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MP, Liberals agree on wind

Conservative MP John Reynolds and the federal Liberals don't agree often - but they do agree that wind energy has potential.

Conservative MP John Reynolds and the federal Liberals don't agree often - but they do agree that wind energy has potential.

The Liberals announced the Wind Power Production Incentive (WPPI) in 2001 and then in the election this summer the party dusted off the initiative to reiterate support for increasing our use of green energy sources. The platform included a policy on wind powered electricity generation.

"Developing clean, renewable energy sources is one of the greatest contributions Canada can make to the global effort to achieve environmental sustainability," the Liberals wrote in their 2004 platform. "Wind powered electricity has the potential to make a big difference."

Reynolds is in favour of the Liberal initiative and calls it a good plan.

The new Conservative Party of Canada also promoted alternative energy in its election platform. The Conservatives said they want Canada to become an environmental world leader by focusing on clean air, clean water, clean land, and clean energy.

"Work with the provinces to develop a national strategy for alternative energy and energy conservation, including increasing the use of renewable energy sources, research and development into alternative energy and energy efficiency technology, and a long term study of Canada's energy situation that considers the relative cost of energy sources, energy security, trade relations, and environmental conservation," said the Conservative platform.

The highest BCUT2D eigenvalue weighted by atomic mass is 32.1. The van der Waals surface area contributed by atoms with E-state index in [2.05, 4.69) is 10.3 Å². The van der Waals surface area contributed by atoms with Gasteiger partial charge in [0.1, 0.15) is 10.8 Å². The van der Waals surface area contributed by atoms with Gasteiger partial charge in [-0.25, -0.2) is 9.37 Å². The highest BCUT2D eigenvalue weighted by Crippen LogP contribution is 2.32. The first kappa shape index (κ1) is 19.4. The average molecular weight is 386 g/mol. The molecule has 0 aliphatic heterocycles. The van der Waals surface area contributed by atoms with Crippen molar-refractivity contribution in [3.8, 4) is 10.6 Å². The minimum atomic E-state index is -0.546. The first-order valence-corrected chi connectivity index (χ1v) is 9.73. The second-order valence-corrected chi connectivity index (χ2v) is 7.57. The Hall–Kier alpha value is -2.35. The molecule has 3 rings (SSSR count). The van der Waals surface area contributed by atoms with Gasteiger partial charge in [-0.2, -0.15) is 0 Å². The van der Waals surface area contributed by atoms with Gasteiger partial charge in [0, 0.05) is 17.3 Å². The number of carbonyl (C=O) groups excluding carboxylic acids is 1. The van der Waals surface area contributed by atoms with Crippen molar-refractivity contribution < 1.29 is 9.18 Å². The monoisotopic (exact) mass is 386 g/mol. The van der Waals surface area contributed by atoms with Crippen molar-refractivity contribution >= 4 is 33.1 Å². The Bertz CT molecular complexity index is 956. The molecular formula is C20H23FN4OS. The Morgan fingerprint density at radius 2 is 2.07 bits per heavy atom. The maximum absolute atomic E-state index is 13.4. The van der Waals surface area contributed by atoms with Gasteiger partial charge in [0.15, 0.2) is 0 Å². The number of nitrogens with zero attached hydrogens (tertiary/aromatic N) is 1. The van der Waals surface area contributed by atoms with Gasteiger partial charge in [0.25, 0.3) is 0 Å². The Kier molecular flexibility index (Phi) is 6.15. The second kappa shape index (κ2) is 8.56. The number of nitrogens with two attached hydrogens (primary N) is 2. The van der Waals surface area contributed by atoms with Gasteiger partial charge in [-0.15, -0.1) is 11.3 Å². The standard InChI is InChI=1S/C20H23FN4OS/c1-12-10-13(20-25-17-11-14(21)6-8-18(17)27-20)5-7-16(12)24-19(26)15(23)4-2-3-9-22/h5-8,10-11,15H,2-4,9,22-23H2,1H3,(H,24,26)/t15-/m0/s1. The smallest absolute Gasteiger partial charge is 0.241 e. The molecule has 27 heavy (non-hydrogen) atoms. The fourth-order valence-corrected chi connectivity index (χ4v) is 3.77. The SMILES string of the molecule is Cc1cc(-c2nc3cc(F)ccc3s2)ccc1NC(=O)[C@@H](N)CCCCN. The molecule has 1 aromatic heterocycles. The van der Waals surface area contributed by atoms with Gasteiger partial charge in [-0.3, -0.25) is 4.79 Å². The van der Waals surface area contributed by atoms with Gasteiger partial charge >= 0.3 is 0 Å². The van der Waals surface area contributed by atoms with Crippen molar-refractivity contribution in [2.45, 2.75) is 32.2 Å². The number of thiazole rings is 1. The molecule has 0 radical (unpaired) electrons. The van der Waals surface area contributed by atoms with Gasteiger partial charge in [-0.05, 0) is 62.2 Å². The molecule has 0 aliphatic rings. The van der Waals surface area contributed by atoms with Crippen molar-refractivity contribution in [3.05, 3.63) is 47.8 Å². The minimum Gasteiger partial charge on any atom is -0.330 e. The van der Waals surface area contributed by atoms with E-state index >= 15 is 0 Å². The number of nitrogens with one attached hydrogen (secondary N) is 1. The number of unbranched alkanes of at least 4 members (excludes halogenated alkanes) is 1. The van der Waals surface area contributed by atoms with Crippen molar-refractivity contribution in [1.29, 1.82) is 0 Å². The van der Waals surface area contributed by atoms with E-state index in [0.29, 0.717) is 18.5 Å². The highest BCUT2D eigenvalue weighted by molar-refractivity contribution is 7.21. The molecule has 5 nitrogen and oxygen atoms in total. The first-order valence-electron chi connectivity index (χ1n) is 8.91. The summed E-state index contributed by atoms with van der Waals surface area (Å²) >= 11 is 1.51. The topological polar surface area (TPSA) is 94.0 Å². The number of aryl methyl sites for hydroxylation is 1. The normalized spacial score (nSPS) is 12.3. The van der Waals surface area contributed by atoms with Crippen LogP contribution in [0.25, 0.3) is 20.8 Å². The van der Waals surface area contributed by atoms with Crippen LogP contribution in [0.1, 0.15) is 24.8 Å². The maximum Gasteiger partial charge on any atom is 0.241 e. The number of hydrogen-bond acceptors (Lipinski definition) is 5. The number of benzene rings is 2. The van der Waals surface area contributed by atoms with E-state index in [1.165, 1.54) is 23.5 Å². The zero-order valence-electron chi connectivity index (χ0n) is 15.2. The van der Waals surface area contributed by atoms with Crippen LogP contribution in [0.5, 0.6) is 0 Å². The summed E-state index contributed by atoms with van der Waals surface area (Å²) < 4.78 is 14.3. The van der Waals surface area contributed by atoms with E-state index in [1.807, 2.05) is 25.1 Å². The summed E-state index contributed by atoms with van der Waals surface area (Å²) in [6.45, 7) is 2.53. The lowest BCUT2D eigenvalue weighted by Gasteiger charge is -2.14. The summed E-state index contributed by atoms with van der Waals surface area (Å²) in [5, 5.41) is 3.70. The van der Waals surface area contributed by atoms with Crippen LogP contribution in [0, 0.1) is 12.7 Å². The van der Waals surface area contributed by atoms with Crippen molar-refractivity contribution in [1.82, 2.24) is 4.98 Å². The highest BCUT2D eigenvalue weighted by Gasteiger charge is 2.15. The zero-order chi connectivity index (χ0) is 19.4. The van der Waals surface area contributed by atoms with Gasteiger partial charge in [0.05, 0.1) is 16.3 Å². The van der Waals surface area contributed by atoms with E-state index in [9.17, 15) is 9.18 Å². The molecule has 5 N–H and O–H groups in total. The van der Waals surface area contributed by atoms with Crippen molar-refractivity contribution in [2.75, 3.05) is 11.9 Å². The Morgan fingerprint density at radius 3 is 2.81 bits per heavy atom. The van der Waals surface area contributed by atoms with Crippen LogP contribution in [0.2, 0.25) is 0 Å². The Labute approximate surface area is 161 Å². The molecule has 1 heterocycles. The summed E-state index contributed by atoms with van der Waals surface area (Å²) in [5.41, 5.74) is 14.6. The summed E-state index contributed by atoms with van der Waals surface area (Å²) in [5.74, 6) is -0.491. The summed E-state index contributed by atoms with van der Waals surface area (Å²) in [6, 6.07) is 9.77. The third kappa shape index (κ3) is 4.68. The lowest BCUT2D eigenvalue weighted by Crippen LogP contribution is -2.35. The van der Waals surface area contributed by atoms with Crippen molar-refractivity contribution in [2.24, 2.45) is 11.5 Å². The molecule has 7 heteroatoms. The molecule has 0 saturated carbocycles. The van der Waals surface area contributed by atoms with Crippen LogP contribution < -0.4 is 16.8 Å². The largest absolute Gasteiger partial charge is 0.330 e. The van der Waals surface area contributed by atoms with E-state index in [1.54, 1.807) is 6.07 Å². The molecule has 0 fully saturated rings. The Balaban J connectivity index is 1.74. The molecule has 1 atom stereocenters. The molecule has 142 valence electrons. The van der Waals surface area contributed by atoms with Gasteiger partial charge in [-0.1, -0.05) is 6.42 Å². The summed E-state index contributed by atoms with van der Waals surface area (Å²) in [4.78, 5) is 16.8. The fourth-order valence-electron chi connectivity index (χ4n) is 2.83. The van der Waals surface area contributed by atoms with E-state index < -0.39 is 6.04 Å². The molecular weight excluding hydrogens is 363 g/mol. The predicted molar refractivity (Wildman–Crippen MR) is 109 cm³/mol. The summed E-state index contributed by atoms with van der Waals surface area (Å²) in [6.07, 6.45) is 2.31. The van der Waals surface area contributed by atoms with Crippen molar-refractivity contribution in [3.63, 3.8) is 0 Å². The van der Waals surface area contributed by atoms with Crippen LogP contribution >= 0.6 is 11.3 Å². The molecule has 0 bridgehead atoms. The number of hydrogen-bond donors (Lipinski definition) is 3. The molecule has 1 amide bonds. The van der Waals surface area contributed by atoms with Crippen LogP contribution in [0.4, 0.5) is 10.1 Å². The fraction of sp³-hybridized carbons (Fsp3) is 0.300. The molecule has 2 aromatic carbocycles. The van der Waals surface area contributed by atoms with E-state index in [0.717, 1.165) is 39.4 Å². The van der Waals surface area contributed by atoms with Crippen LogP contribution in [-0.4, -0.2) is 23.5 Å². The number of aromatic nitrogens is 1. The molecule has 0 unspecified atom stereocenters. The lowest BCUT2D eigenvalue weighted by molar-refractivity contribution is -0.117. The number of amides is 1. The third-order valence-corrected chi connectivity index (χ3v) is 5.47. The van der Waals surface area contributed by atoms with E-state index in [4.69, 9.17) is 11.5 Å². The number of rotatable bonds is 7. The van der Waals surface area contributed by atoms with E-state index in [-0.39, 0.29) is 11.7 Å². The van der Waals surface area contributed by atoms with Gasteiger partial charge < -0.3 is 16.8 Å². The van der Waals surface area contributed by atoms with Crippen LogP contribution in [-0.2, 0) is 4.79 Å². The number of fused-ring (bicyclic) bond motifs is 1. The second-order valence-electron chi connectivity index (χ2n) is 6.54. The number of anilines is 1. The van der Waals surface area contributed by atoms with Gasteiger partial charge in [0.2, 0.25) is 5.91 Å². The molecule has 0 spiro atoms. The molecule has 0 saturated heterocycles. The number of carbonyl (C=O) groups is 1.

"I think there is a real asset," Reynolds said. "We have a facility in Squamish that can produce the materials."

The facility Reynolds referred to is the 12,077.4 square metre (130,000 square feet) Power-Pacific Poles operation on Government Road at the B.C. Rail shops.

Reynolds has been to the Nordic countries that are tapping the wind for energy in a big way. He says those countries host the world's leading wind energy companies.

"I'm promoting Squamish as an area where they should be coming," Reynolds told The Chief. "There is a really good business opportunity there [in Squamish] - certainly with Whistler and the Olympics coming up."

Reynolds plans to pursue the wind opportunities that exist in Squamish. On occasions when he is in Squamish this summer Reynolds said he plans to follow up with people in Squamish and around the world.

Squamish is currently involved in a pilot project to test the quality of the wind as an energy producing-resource and how to determine how Squamish residents feel about hosting wind energy towers.

Ledcor Construction's energy division is working outside the local government initiative. The company recently applied for an occupancy permit from Land and Water B.C. to install a test tower in the heart of the Squamish Estuary to monitor the local winds for a year.

Squamish council is opposed to the Ledcor application because of the location of the tower and the fact that Ledcor isn't participating in the local initiative to test local support for the concept.

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